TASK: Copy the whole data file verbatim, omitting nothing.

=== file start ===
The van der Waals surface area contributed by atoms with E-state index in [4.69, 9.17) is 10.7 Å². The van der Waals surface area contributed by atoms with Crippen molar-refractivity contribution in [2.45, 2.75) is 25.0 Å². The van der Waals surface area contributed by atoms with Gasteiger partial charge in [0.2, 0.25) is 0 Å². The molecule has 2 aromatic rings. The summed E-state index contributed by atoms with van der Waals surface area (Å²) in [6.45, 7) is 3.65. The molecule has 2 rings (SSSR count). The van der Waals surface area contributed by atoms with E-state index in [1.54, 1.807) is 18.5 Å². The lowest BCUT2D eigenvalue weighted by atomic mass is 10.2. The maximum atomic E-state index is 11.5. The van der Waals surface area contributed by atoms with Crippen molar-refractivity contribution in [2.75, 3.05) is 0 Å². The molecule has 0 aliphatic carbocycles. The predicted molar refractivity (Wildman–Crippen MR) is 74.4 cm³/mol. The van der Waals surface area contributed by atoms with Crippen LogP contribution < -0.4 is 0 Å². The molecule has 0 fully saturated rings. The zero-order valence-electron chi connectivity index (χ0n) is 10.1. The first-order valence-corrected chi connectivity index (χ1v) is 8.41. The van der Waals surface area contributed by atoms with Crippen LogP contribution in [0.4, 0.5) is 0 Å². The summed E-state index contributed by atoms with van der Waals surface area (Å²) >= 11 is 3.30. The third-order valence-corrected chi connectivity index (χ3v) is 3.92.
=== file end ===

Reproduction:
The van der Waals surface area contributed by atoms with E-state index in [4.69, 9.17) is 10.7 Å². The van der Waals surface area contributed by atoms with Crippen molar-refractivity contribution in [2.45, 2.75) is 25.0 Å². The van der Waals surface area contributed by atoms with Gasteiger partial charge in [0.2, 0.25) is 0 Å². The molecule has 2 aromatic rings. The summed E-state index contributed by atoms with van der Waals surface area (Å²) in [6.45, 7) is 3.65. The molecule has 2 rings (SSSR count). The van der Waals surface area contributed by atoms with E-state index in [1.54, 1.807) is 18.5 Å². The lowest BCUT2D eigenvalue weighted by atomic mass is 10.2. The maximum atomic E-state index is 11.5. The van der Waals surface area contributed by atoms with Crippen molar-refractivity contribution in [2.75, 3.05) is 0 Å². The molecule has 0 aliphatic carbocycles. The predicted molar refractivity (Wildman–Crippen MR) is 74.4 cm³/mol. The van der Waals surface area contributed by atoms with Crippen LogP contribution < -0.4 is 0 Å². The molecule has 0 fully saturated rings. The zero-order valence-electron chi connectivity index (χ0n) is 10.1. The first-order valence-corrected chi connectivity index (χ1v) is 8.41. The van der Waals surface area contributed by atoms with Crippen LogP contribution in [0.4, 0.5) is 0 Å². The summed E-state index contributed by atoms with van der Waals surface area (Å²) >= 11 is 3.30. The third-order valence-corrected chi connectivity index (χ3v) is 3.92.